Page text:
“For me, it’s kind of like a social club,” says DeLeetra Staley, aka “Weapon of A** Dee-struct-ion” and access services specialist in Kimbel Library. “It gives me a reason to get out and meet some interesting people, and it’s an amazing exercise routine. Everyone looks mean and intimidating, but we’re all one big dysfunctional family.”

“This is a great culture, and when you’re in it you’re surrounded by people as crazy about it as you are,” says Rebecca Grouchy, aka “Namaste Down,” lecturer of astronomy and former yoga instructor. (“Namaste” is a traditional greeting in India.) “I feel like I could go anywhere this sport is being played and be welcomed by new friends who are as passionate about it as I am.” 

Stewart and Burns have traveled to academic conferences to give presentations about the science of roller derby and the personal identity behind the names chosen for the derby alter-ego. Stewart even uses PSRG as a model of a nonprofit when teaching business writing at CCU.

“We play hard to attract audiences because every bout has a charity associated with it, and we want to raise as much money as we can for each one,” says Staley. The last three PSRG bouts raised money for the Playcard Environmental Education Center, the American Cancer Society and the Surfrider Foundation.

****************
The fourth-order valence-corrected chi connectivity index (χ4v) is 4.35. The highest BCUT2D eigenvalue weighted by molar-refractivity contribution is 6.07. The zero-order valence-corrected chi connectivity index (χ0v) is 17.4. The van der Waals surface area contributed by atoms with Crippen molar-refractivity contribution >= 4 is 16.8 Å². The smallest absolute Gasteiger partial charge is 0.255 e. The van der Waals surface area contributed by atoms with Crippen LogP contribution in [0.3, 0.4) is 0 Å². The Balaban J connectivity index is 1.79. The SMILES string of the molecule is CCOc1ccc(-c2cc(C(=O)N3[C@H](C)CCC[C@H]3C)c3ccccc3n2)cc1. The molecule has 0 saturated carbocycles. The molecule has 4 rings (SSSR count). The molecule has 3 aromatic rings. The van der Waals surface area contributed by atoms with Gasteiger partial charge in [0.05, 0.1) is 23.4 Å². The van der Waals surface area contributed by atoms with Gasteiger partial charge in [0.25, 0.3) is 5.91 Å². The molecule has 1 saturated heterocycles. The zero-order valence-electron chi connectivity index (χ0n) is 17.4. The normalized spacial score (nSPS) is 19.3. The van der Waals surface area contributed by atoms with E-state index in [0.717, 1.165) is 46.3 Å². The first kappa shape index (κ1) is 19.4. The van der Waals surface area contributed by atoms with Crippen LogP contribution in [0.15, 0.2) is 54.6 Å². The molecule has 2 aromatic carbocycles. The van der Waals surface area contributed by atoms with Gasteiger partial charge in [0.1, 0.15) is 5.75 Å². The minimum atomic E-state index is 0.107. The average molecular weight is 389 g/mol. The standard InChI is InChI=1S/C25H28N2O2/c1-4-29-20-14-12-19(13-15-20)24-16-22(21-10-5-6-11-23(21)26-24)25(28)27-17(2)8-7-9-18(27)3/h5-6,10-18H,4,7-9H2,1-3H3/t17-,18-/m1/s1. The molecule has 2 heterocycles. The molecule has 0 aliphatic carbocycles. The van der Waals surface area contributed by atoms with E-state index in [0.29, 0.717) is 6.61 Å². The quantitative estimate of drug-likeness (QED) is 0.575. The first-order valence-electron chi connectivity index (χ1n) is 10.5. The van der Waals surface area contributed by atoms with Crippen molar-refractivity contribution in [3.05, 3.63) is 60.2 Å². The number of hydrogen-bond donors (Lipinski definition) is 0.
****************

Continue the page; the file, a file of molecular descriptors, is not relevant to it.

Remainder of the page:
How to play the game:

Essentially, it’s a race with a lot of interference. Following the guidelines set down by the Women’s Flat Track Derby Association, each team is divided into four blockers and one jammer. The blockers try to keep the opposing team’s jammer behind them, while making room for their own jammer to pass. Every member of the opposing team passed by a jammer earns the team a point. Jammers wear helmets with two stars. There are dozens of additional rules, but those are the basics: A jammer skates fast and tries to avoid getting smashed,    and a blocker is out to smash everyone   not on her team.
“When you watch it, it feels intimidating and brutal,” says Grouchy. “But when you’re in it, it’s a blast.”  
PSRG has about 20 members altogether. In addition to the five skating players from the faculty and staff, other CCU folks involved with the team are team photographer/promoterLouis Keiner, aka “A Boy Named Tsunami,” associate professor and chair of the Department of Chemistry and Physics; his wife Lesley Etherson, aka “Punk Blocker,” a graduate student at CCU; and team statistician Brady Cross, aka “Bare Naked Brady,” also on the Kimbel Library staff. Lewis’ 16-year-old daughter Lainey Lewis, aka “Ming Chung Chow,” a student at the campus Scholars Academy, is a bench coach for the team.